I lived in San Antonio for a couple years when I first moved to Texas from Chicago in 1983. I’ll never forget the first Sunday I went shopping and discovered something completely foreign to a northerner: the blue laws. First, I thought it was odd that there was almost no traffic on the highway. Second, I walked into a grocery store and noticed that parts of it were roped off and off limits. Totally goofy!
What the heck? I soon found out that the blue laws were designed to ensure that no work was done on Sundays. So you could, for example, buy nails but not a hammer. Fortunately, most of the blue laws were repealed by the time I moved to Houston in 1985, although I must admit I kind of liked that it wasn’t worth the time and effort to shop on a Sunday when there were things you couldn’t buy.
I never thought that I’d have a son who would be attending college in my first Texas city. But my older boy is indeed living there, so I’m viewing San Antonio very differently these days. And I think the place is going to grow on me.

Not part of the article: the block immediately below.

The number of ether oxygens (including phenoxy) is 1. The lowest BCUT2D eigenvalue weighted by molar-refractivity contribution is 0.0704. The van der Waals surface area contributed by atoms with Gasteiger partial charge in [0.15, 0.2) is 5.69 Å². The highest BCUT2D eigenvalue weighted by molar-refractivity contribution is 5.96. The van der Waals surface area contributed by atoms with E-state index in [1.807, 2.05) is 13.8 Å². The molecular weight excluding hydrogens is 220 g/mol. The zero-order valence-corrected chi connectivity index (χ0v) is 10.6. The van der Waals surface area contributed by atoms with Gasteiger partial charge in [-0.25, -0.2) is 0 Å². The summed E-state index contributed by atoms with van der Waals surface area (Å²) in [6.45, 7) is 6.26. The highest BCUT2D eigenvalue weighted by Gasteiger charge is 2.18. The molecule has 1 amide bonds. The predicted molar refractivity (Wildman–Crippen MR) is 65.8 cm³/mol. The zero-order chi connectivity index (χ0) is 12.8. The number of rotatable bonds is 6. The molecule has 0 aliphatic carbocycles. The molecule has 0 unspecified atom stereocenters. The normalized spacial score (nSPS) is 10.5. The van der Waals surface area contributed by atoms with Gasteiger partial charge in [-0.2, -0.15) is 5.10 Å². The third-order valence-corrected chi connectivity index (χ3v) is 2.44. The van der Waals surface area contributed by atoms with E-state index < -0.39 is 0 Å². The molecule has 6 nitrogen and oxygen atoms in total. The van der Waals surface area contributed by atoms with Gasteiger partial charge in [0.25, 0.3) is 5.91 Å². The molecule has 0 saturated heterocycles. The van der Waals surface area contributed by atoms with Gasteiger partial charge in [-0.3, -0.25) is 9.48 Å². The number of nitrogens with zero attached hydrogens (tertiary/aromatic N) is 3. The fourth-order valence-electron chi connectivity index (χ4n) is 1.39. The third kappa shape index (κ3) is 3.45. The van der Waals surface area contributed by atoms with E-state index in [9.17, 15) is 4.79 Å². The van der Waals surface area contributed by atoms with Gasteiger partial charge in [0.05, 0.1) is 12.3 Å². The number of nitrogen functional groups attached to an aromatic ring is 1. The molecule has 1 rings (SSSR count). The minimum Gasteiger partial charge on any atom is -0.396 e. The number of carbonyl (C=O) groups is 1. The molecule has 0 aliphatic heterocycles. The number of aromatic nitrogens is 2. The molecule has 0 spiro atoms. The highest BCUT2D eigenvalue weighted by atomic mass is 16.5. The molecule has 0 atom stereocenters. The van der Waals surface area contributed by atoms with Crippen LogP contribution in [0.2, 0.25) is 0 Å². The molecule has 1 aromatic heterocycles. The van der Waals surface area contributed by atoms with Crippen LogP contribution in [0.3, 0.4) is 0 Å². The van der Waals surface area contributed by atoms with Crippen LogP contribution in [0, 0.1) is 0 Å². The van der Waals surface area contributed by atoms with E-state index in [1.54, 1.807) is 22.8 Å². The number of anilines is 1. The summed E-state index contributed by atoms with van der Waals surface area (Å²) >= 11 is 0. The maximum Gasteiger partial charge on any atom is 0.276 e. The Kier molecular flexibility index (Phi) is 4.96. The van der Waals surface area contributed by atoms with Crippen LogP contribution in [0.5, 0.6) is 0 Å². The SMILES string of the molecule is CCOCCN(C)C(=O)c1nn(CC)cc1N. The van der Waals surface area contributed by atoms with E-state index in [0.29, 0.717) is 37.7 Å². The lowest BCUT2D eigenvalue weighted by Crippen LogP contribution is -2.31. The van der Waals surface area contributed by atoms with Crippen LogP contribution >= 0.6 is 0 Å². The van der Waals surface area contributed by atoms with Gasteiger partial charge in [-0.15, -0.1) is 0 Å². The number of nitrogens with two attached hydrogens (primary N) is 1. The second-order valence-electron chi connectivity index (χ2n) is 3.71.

There are plenty of cool things to see and do in San Antonio. Like visit the River Walk, which we did when we spent time with #1 last Sunday.
Water is cooling just by its very nature. It made the summer heat (although it’s really fall) easier to take.
And, of course, there’s always the Alamo (as in “remember the . . . .”).
This town is all about that old mission where a tiny band of Texians tried to hold off cruel Santa Anna and his Mexican army of 1,500 men in 1836. They ultimately failed, but the Battle of the Alamo spurred the Texian army to eventually beat Santa Anna and end the Texas Revolution on April 21st of that year.
Today’s Texans are so proud of their history that the kids learn about it in fourth and seventh grade . . . and my older son probably will take it again next semester at UTSA. That history seems to start at the Alamo, which is a very solemn place. It’s moving to think that men who weren’t even born in Texas fought and died for my adopted state’s freedom.
As somber as that plaque is, I chuckled when I read the goofy sign just outside the door telling gentlemen to remove their hats. Texans love wearing hats!
And not far from the Alamo was a Zombie Roadkill taco truck that promised that all roadkill tastes like chicken. Seems pretty goofy.
San Antonio seems to be the perfect mix of old and new, solemn and intriguing, with lots of places to explore. Ain’t nothing goofy about that!